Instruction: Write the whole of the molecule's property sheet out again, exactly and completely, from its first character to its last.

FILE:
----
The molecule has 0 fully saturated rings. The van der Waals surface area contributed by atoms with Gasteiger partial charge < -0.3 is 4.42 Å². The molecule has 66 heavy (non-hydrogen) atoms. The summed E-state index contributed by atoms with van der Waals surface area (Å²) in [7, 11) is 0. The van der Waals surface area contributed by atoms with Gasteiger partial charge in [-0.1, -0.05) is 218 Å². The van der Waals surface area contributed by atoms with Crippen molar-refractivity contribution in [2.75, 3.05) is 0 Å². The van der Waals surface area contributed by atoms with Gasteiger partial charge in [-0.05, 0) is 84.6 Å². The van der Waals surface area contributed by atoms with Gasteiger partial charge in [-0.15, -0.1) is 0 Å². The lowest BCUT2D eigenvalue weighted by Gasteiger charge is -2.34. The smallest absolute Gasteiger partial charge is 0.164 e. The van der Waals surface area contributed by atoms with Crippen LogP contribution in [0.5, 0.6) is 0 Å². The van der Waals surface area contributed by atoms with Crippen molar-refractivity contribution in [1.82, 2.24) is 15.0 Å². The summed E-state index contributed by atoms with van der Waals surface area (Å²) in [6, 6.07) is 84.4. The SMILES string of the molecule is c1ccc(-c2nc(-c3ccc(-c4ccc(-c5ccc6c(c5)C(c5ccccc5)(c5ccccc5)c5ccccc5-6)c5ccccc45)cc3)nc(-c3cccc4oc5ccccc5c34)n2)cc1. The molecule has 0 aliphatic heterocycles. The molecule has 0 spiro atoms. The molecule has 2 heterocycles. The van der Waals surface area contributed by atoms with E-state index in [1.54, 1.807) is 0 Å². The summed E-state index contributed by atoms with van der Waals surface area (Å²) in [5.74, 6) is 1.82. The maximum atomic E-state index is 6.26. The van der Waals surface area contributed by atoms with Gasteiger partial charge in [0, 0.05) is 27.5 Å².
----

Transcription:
The molecule has 0 fully saturated rings. The van der Waals surface area contributed by atoms with Gasteiger partial charge < -0.3 is 4.42 Å². The molecule has 66 heavy (non-hydrogen) atoms. The summed E-state index contributed by atoms with van der Waals surface area (Å²) in [7, 11) is 0. The van der Waals surface area contributed by atoms with Gasteiger partial charge in [-0.1, -0.05) is 218 Å². The van der Waals surface area contributed by atoms with Crippen molar-refractivity contribution in [2.75, 3.05) is 0 Å². The van der Waals surface area contributed by atoms with Gasteiger partial charge in [-0.05, 0) is 84.6 Å². The van der Waals surface area contributed by atoms with Gasteiger partial charge in [-0.15, -0.1) is 0 Å². The lowest BCUT2D eigenvalue weighted by Gasteiger charge is -2.34. The smallest absolute Gasteiger partial charge is 0.164 e. The van der Waals surface area contributed by atoms with Crippen LogP contribution in [0.5, 0.6) is 0 Å². The van der Waals surface area contributed by atoms with Crippen molar-refractivity contribution in [1.82, 2.24) is 15.0 Å². The summed E-state index contributed by atoms with van der Waals surface area (Å²) in [6, 6.07) is 84.4. The SMILES string of the molecule is c1ccc(-c2nc(-c3ccc(-c4ccc(-c5ccc6c(c5)C(c5ccccc5)(c5ccccc5)c5ccccc5-6)c5ccccc45)cc3)nc(-c3cccc4oc5ccccc5c34)n2)cc1. The molecule has 0 aliphatic heterocycles. The molecule has 0 spiro atoms. The molecule has 2 heterocycles. The van der Waals surface area contributed by atoms with E-state index in [1.54, 1.807) is 0 Å². The summed E-state index contributed by atoms with van der Waals surface area (Å²) in [5.74, 6) is 1.82. The maximum atomic E-state index is 6.26. The van der Waals surface area contributed by atoms with Gasteiger partial charge in [0, 0.05) is 27.5 Å².